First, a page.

How is Your Heart? A Response to Las Vegas

By now I am sure that we have all heard the news about the massacre that occurred in Las Vegas this past Sunday night.  It was a tragedy that took the lives of nearly 60 people and left over 500 wounded.  In a matter of minutes, a mass murderer shattered the lives of so many of our fellow Americans as many of us slept only to awaken to the horror of what had happened.  Truly, Monday was a dark day for all Americans.

The response I saw as I watched the live coverage was inspiring.  The police responded with acts of courage and valor as they located the attacker and stormed the room he was in.  Thanks to the actions of the doctors, nurses, EMTs and surgeons in Las Vegas many more were saved and are in the process of recovery.  In the open-air venue where the attack happened stories began to surface of people sacrificing themselves to shield complete strangers from the bullets that were raining down.  Another man, recognizing that the EMT services were getting overwhelmed grabbed the bodies of people who had been shot and transported them to the hospital in his own truck.  This is what makes America great.  It’s not our wealth or our military power; it’s not the institutions that have sustained us as a republic for over 240 years.  It’s not even our Constitution, which I love.  It is the virtues we hold which have been ingrained in us as a people that “all men are created equal”.  It’s the truth of our equality, which stems from Genesis that God created each of us in His image and likeness.  Las Vegas showed us the same thing we saw in Houston after Harvey, in New Orleans after Katrina, and in New York after 9/11.  When our fellow citizens are suffering we can set aside our petty differences to help our fellow man.  At least, that’s what I thought.

The people that I have seen and talked to since the news broke of the Las Vegas attack have all said the same things.  “I don’t understand why anyone would do this.”  “Let’s pray for those people.”  “How can we help?”  Not a single one on the left or right was talking about gun control, or about how it was the President’s fault; but that was what the media was saying.

Not 10 hours after the attack happened the media were politicizing this tragedy, and one legal executive for one of the major networks wrote on Facebook that, “I’m not actually even sympathetic [because] country music fans are often republican gun toters.”  That executive has since been fired.

Quite frankly I felt sickened.  I was disgusted with the media’s response. I was upset that the families were not given the time to grieve the loss of their loved ones, that victims were not given time to process what they had just been through, that police had not yet even released enough information for any of us to really know what was happening, and that we as a nation were not allowed to fully comprehend what had just happened before the same-old political games began to be played.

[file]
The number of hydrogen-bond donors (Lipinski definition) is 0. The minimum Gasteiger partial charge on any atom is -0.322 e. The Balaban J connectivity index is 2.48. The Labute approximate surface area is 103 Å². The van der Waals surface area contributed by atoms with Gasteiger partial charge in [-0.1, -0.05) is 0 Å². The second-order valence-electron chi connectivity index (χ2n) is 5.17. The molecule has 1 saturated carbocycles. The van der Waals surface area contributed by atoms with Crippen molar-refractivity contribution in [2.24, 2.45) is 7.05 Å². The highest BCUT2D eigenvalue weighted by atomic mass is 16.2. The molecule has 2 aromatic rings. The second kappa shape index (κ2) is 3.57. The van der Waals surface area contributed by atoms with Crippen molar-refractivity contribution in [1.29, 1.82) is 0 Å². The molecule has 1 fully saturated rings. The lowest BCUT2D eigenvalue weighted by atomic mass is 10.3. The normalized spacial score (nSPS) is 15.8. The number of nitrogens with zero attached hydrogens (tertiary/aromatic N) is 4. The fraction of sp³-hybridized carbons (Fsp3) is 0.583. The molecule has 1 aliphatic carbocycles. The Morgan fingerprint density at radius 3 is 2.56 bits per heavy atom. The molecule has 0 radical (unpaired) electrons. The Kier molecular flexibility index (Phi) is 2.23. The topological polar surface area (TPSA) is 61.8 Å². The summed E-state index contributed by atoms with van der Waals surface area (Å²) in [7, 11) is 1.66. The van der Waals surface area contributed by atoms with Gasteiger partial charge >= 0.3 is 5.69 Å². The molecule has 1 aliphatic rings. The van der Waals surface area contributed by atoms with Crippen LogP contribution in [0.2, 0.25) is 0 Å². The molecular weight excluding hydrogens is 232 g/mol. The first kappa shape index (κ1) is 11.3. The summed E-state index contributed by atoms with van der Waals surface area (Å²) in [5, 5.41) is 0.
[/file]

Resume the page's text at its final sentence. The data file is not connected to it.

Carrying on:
As the story developed, I was sad.  Events like these hit me hard.  When I hear reports, or see images of what happened, I cannot help but think of what it would feel like if that were my friend or family member.  I wonder about the victims and the life they left behind.  Who is crying tears of sorrow over the loss of a son or daughter, or a mother or father?  What was it that made them unique?  Did they have a chance to meet Jesus or did they die never knowing him?  These are all things that run through my mind in these events and it weighs heavily on my heart; so, when I turn on my laptop and I see a headline popup in the notifications bar about some asinine comment aimed at dividing our country even further, I get angry.

I must confess that often I get a little too angry about these things, crossing the line from a righteous anger to a sinful one, and have to repent.  I hate the injustices of the world and the violence people inflict on others.  I wish there was more I could do to make the world better, but the truth is there is only one who can do that job and He hasn’t come back yet.

With that said, I ask you (and encourage you to ask yourself), how is your heart?  It’s understandable when things like this happen to be troubled.  It’s understandable to feel sad and/or angry.  It’s even understandable to feel overwhelmed, but if we are not careful we can become desensitized and our hearts can go numb.  Jesus warned that in the last days, “…because lawlessness will be increased, the love of many will grow cold” (Matthew 24:12).

There are so many terrible things in our world, and thanks to the wonders of the internet, we have 24-hour access to all of it.  There is a reason that recent studies have shown that we are the most high-strung people in history, and as God said after creation, it’s not good for us to be alone.  Do you have a community of believers to walk through life with who can listen when you are angry, and who can grieve with you when you are sad?  If so, then you’re blessed!  If not, I encourage you to get plugged in with a godly church.  I don’t know where you are at, or how you are feeling after this tragedy, but it is my prayer that none of us will allow our love to grow cold, lest the light in the darkness be extinguished.


4 thoughts on “How is Your Heart? A Response to Las Vegas”

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